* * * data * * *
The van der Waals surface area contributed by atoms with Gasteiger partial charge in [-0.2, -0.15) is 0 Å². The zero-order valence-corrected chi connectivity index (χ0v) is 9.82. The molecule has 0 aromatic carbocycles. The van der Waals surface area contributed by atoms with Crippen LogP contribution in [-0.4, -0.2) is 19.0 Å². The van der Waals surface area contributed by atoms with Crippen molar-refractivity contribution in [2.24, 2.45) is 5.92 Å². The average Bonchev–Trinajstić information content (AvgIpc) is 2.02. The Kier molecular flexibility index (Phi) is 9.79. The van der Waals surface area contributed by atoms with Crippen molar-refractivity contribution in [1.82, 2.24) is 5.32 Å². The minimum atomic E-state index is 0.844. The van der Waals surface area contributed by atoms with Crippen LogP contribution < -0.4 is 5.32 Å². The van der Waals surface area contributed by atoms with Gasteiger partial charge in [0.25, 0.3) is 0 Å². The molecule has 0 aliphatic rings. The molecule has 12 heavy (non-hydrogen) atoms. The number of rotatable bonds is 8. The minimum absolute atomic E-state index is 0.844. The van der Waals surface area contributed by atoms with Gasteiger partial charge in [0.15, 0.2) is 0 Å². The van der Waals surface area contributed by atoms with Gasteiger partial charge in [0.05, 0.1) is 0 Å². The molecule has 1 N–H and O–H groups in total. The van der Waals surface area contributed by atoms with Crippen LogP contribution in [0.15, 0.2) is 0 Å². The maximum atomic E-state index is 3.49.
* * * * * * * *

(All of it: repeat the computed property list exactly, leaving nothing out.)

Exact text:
The van der Waals surface area contributed by atoms with Gasteiger partial charge in [-0.2, -0.15) is 0 Å². The zero-order valence-corrected chi connectivity index (χ0v) is 9.82. The molecule has 0 aromatic carbocycles. The van der Waals surface area contributed by atoms with Crippen LogP contribution in [-0.4, -0.2) is 19.0 Å². The van der Waals surface area contributed by atoms with Crippen molar-refractivity contribution in [2.24, 2.45) is 5.92 Å². The average Bonchev–Trinajstić information content (AvgIpc) is 2.02. The Kier molecular flexibility index (Phi) is 9.79. The van der Waals surface area contributed by atoms with Crippen molar-refractivity contribution in [1.82, 2.24) is 5.32 Å². The minimum atomic E-state index is 0.844. The van der Waals surface area contributed by atoms with Crippen LogP contribution < -0.4 is 5.32 Å². The van der Waals surface area contributed by atoms with Gasteiger partial charge in [0.25, 0.3) is 0 Å². The molecule has 0 aliphatic rings. The molecule has 12 heavy (non-hydrogen) atoms. The number of rotatable bonds is 8. The minimum absolute atomic E-state index is 0.844. The van der Waals surface area contributed by atoms with Gasteiger partial charge in [0.15, 0.2) is 0 Å². The van der Waals surface area contributed by atoms with Gasteiger partial charge in [0.05, 0.1) is 0 Å². The molecule has 1 N–H and O–H groups in total. The van der Waals surface area contributed by atoms with Crippen LogP contribution in [0.15, 0.2) is 0 Å². The maximum atomic E-state index is 3.49.